import os
import json
import time
import base64
import boto3
from botocore.exceptions import ClientError
from cryptography.hazmat.backends import default_backend
from cryptography.hazmat.primitives import hashes, serialization
from cryptography.hazmat.primitives.asymmetric import padding
from datetime import datetime

def get_secret():
    session = boto3.Session(region_name="eu-west-1")
    ssm = session.client("ssm")
    cloudfront_private_key = os.environ.get("CLOUDFRONT_PRIVATE_KEY")
    private_key = ssm.get_parameter(Name=cloudfront_private_key, WithDecryption=True)
    return private_key["Parameter"]["Value"].encode("utf-8")

def rsa_signer(message, key):
    # Deserialize a private key from PEM encoded data to the asymmetric private key types.
    private_key = serialization.load_pem_private_key(
        key, password=None, backend=default_backend()
    # Return an AsymmetricSignatureContext used for signing data.
    return private_key.sign(message, padding.PKCS1v15(), hashes.SHA1())

def handler(event, context):
        # Expiration date
        expiration = int(time.time()) + int(os.environ["DURATION"])
        private_key = get_secret()
        # Policy statement
        statement = (
            + os.environ["RESOURCE_PATH"]
            + '","Condition":{"IpAddress":{"AWS:SourceIp": "'
            + os.environ["IP_ADDRESS"]
            + '"},"DateLessThan":{"AWS:EpochTime":'
            + str(expiration)
            + "}}}]}"
        # Encode base64 encode and replace invalid characters
        encoded_statement = (
            .translate(str.maketrans({"+": "-", "=": "_", "/": "~"}))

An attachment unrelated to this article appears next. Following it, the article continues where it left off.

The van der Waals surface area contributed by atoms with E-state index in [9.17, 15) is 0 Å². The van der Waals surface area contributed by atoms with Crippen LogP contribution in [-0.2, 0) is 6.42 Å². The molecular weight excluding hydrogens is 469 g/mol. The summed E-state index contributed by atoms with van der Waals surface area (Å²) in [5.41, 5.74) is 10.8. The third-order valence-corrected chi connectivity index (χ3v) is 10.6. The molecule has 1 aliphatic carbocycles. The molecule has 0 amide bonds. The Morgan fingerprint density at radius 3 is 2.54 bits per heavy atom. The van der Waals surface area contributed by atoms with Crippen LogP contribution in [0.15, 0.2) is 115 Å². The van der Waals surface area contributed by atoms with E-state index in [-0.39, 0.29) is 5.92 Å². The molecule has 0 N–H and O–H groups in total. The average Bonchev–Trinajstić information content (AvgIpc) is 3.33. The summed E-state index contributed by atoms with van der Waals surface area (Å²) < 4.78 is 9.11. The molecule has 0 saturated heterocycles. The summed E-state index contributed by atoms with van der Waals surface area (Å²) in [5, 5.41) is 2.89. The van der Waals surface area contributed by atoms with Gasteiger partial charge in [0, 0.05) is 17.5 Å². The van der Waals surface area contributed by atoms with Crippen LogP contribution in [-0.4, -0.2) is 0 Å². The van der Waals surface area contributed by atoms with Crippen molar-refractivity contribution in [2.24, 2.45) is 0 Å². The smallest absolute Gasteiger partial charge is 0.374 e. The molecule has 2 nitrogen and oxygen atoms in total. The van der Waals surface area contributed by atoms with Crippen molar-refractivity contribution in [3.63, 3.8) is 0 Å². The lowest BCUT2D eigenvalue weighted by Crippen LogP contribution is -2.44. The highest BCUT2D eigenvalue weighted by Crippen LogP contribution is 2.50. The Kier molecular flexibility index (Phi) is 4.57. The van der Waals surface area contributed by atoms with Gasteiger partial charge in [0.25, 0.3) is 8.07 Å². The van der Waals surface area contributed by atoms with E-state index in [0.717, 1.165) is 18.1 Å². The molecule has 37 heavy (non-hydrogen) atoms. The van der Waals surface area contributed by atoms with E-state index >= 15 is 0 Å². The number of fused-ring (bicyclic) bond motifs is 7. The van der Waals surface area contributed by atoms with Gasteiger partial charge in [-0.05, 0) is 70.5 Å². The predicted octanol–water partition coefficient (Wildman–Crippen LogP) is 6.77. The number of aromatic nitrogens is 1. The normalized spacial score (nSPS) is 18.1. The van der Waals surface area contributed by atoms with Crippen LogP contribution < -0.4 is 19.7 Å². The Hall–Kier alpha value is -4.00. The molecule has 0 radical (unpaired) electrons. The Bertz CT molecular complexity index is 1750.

# Hash object
        encoded_signature = (
            base64.b64encode(rsa_signer(statement.encode("utf-8"), private_key))
            .translate(str.maketrans({"+": "-", "=": "_", "/": "~"}))
    except Exception as e:
        return {
            "statusCode": 500,
            "headers": {"Access-Control-Allow-Origin": "*"},
            "body": str(e),
        return {
            "statusCode": 200,
            "headers": {"Access-Control-Allow-Origin": "*"},
            "body": json.dumps(
                    "CloudFront-Policy": encoded_statement,
                    "CloudFront-Signature": encoded_signature,
                    "CloudFront-Key-Pair-Id": os.environ["ACCESS_KEY"],
                    "Domain": os.environ["DOMAIN"],

The function is designed to generate signed CloudFront URLs based on a policy statement.

  • get_secret: retrieves the CloudFront private key from AWS Systems Manager Parameter Store (SSM) using Boto3. The private key is encrypted, so WithDecryption=True is used to decrypt it;
  • rsa_signer: signs a message using RSA encryption with SHA1 hashing. It uses the private key loaded from the PEM-encoded key provided as input.